Farmer Focus – George Sly

Year 5 into my farming career, is it getting easier…?

Simple answer is no; however, I feel a lot more relaxed about the annual cycle of ups and downs, and after 5 years at it, with countless droughts and floods I’m definitely battle hardened and most importantly the farm is building diversity and resilience.

Financially half our farm is mortgaged, and its variable rate (ouch!), so it’s been tight! My mother and father live off the farm income and I draw mine from other businesses. I genuinely take my hat off to every farmer the past few years as I have learnt just how hard it all is especially when debt/interest climb, every £1 spend has to count and we’ve slashed costs to death.

As I write this, I couldn’t be happier generally with how the farm looks given the circumstances. Autumn 2023 we drilled 90 ha of WW and 35ha Winter Triticale. Within 24 hours of finishing drilling we have just over 110mm of rain in 4 days. The wheat was not good enough to keep and given a rare opportunity to re-drill on the frost in February we sprayed off and re-drilled, which proved to be the right decision. Our Triticale (some destined for AD and some grain) survived and prospered, I love the stuff! Its resilient, more aggressive, likes our heavy clay/silt, and you can sell it as feed wheat (oops). Its around 15% cheaper to grow than WW but also generally yields less by a similar factor, but it’s a safe bet for me and I want to grow more of it, the issue is the market/demand, I can confirm triticale bread isn’t great, but blended in its fine!

We decided to grow 60 hectares of spring wheat blend for Wildfarmed with a buckwheat/clover companion crop, this was mainly in our agroforestry area. So far so good, we have grown for Wildfarmed for now 3 years and although it’s no silver bullet financially, I’m growing more and more fond of the brand and the system. Our spring crop was a 4-way blend, currently it’s holding up well to Rust (a big worry), its had 80KG of N and just doing first SAP tests. We have a stack of SFI payments on this amounting to £485/ha including the agroforestry, but I hope next year this can be up to £885/ha when we add the low input cereal option and convert to the strip system. I think in the long term we will need a multi-use interrow management tool if we grow more and more crops like this. Which has my brain spinning to give the Horizon engineers their next headache! Overall, we hope for an output including SFI of around £1850-2000/ha from a very low input.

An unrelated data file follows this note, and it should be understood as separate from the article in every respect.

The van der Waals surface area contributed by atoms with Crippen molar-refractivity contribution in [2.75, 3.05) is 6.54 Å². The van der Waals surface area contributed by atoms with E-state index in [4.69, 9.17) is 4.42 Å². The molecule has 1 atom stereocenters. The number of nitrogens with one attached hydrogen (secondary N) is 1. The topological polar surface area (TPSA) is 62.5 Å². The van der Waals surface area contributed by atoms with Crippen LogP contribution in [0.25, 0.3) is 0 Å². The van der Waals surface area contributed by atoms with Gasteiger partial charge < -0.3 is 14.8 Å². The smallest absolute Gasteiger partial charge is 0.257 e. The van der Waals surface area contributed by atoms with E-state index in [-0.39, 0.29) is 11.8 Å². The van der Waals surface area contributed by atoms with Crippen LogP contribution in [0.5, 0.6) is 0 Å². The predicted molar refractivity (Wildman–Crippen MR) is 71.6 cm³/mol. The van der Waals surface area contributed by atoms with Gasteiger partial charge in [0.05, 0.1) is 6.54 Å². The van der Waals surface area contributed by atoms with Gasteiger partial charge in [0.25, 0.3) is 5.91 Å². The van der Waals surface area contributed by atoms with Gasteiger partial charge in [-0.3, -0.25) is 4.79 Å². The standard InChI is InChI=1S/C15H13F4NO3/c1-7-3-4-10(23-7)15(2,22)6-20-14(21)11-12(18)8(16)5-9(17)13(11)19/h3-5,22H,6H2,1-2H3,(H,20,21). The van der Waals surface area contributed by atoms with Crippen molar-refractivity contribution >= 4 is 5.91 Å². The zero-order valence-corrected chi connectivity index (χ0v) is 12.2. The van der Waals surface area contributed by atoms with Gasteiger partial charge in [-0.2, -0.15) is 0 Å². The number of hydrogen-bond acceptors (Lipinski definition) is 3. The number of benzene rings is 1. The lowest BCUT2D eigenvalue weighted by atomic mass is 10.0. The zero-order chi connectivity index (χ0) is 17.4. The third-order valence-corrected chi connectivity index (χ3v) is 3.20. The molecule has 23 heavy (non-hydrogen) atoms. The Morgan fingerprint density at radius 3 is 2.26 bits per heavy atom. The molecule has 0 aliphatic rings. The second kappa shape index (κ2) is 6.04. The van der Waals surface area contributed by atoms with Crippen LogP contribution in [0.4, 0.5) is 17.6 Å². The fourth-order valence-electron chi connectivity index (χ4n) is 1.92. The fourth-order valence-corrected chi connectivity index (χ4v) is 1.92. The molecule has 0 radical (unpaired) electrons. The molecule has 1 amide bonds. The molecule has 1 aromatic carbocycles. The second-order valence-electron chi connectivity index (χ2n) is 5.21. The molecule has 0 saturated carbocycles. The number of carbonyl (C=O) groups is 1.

A quick agroforestry update, I have shown many farmers around it, and I love doing so. A few have then planted up themselves so that’s very rewarding. The walnuts are finally waking up and hazels I hope will be waist high by the end of the summer (they should be 1.5X this size by now but establishing trees in open areas is always hard, my advice is as others say, plant less and look after fewer trees better! I listened to Sarah Singla speak in Sweden this week and she said studies show the perfect field size is 3-4hectreas from a biodiversity standpoint, this fits well with my alleys!

Our maize all went in well, we grow 40 hectares and I decided to roll the dice and drill companion crops at the same time as planting with some modifications we made at Horizon. I have some maize with faba beans 25cm from the crop, and some with clover, millet, buckwheat. We can claim the SFI, direct drilling, pre maize cover crop and in future the sustainable maize growing options which could accumulate to circa £350/ha. The idea being that we try to be between £1750-£2000/ha.

I am not yet sure how the companions will affect the maize; we have some without a companion to compare. I want to find out if drilling a companion (or ryegrass like some do) at time of drilling, either 25 or 37.5cm from the crop restricts it. Or if you do have to wait till later in the season to under sow. Some of this research is for me as a farmer and some with my Horizon hat on. Herbicides and weeds and how we manage that Is the challenge also, it will be interesting how certain clovers etc. stand up if we need a herbicide. Generally, we have far less weed pressure in strip till.